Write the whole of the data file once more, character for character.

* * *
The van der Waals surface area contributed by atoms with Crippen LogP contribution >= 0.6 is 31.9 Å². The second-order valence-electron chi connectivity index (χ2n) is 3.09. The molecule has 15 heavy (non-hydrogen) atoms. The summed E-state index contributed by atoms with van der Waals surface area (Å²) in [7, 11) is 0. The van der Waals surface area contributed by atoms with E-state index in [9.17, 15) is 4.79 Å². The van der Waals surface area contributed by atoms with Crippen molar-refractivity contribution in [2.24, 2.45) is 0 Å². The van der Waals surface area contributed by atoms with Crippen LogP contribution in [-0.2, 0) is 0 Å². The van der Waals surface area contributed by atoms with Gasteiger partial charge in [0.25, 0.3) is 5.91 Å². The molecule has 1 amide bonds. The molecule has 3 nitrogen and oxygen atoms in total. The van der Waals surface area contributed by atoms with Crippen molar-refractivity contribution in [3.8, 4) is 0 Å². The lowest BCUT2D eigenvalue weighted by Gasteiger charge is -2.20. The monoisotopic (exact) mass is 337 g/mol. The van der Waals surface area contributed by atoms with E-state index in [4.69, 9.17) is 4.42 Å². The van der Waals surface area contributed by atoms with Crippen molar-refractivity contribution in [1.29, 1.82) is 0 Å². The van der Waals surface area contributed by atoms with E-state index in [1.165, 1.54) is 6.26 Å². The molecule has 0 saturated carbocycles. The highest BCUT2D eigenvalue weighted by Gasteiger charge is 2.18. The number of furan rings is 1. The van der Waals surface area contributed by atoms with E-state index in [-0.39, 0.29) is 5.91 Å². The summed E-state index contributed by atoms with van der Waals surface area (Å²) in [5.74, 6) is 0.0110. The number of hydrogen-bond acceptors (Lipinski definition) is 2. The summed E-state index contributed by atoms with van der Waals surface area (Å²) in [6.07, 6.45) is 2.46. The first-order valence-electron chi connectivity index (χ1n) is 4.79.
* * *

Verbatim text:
The van der Waals surface area contributed by atoms with Crippen LogP contribution >= 0.6 is 31.9 Å². The second-order valence-electron chi connectivity index (χ2n) is 3.09. The molecule has 15 heavy (non-hydrogen) atoms. The summed E-state index contributed by atoms with van der Waals surface area (Å²) in [7, 11) is 0. The van der Waals surface area contributed by atoms with E-state index in [9.17, 15) is 4.79 Å². The van der Waals surface area contributed by atoms with Crippen molar-refractivity contribution in [2.24, 2.45) is 0 Å². The van der Waals surface area contributed by atoms with Crippen LogP contribution in [-0.2, 0) is 0 Å². The van der Waals surface area contributed by atoms with Gasteiger partial charge in [0.25, 0.3) is 5.91 Å². The molecule has 1 amide bonds. The molecule has 3 nitrogen and oxygen atoms in total. The van der Waals surface area contributed by atoms with Crippen molar-refractivity contribution in [3.8, 4) is 0 Å². The lowest BCUT2D eigenvalue weighted by Gasteiger charge is -2.20. The monoisotopic (exact) mass is 337 g/mol. The van der Waals surface area contributed by atoms with E-state index in [4.69, 9.17) is 4.42 Å². The van der Waals surface area contributed by atoms with Crippen molar-refractivity contribution in [1.29, 1.82) is 0 Å². The van der Waals surface area contributed by atoms with E-state index in [1.165, 1.54) is 6.26 Å². The molecule has 0 saturated carbocycles. The highest BCUT2D eigenvalue weighted by Gasteiger charge is 2.18. The number of furan rings is 1. The van der Waals surface area contributed by atoms with E-state index in [-0.39, 0.29) is 5.91 Å². The summed E-state index contributed by atoms with van der Waals surface area (Å²) in [5.74, 6) is 0.0110. The number of hydrogen-bond acceptors (Lipinski definition) is 2. The summed E-state index contributed by atoms with van der Waals surface area (Å²) in [6.07, 6.45) is 2.46. The first-order valence-electron chi connectivity index (χ1n) is 4.79.